Approaches to Life Drawing

The last few months during my program at Central Saint Martins I’ve had the opportunity to attend a few different set of classes on life drawing. The more loose but intensive classes by Vanessa Luther-Smith, the more structured experiments by Maryclare Foa and the freeform UAL Student Union classes. Each has offered a different approach to interpreting the human figure on to paper.

Now approaches to figure drawing are as numerous as there are people who draw regularly. And going back to renaissance period or older artists will be based largely on conjecture. So I’d like to mention arguably three of the most well known methods, each named for the artist who defined them: The Reilly Method, the Loomis Method and the Bridgeman Method. Here’s a quick breakdown:

  • Bridgman deconstructs the figure into masses of the body and how they join together.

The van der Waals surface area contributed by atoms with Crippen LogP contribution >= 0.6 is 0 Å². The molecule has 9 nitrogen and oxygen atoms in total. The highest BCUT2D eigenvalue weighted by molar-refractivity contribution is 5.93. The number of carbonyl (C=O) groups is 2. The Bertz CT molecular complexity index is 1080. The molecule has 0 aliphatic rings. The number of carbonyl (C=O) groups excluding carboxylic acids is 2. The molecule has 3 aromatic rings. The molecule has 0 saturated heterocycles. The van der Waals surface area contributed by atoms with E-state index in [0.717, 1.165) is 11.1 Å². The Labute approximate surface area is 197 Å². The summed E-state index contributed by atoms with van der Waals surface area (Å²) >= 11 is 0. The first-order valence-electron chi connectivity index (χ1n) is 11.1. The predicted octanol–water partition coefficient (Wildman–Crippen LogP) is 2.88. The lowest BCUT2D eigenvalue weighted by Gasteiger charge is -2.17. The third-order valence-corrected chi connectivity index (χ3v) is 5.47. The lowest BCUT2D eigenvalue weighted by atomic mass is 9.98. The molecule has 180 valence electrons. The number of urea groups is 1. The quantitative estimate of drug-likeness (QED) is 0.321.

• Loomis deals with constructing the figure from simple shapes and proportions of the body.
  • Reilly gives a system for understanding the rhythm and flow of the body’s lines and curves or any organic object in general.

Bridgman and Loomis transcribed their approaches into books Bridgman’s Complete Guide to Drawing From Life and Figure drawing for all it’s worth respectively will help you understand the system. The Reilly Method is mostly passed on through his students, Angelo John Grado’s Mastering the Craft of Painting would be a good place to start. Trying to understand this method can be a lot more daunting at first, because it’s very removed from how you would naturally approach drawing, as one of his students Jeff Watts put it “The Reilly Method … is way more cryptic than people give him credit for, and people dumb it down a lot of time. It’s not just about abstraction … It’s about thinking abstractly.”

Here are (quite a few) of my life drawing sketches:

Bridgman, G. and Simon, H. (2001). Bridgman's complete guide to drawing from life. New York, N.Y. : Sterling. Originally published: 1952.
Loomis, A. (1943) Figure drawing for all it's worth. New York : Viking Press.
John Grado, A. (1985) Mastering the Craft of Painting. New York: Watson-Guptill Publications Inc.

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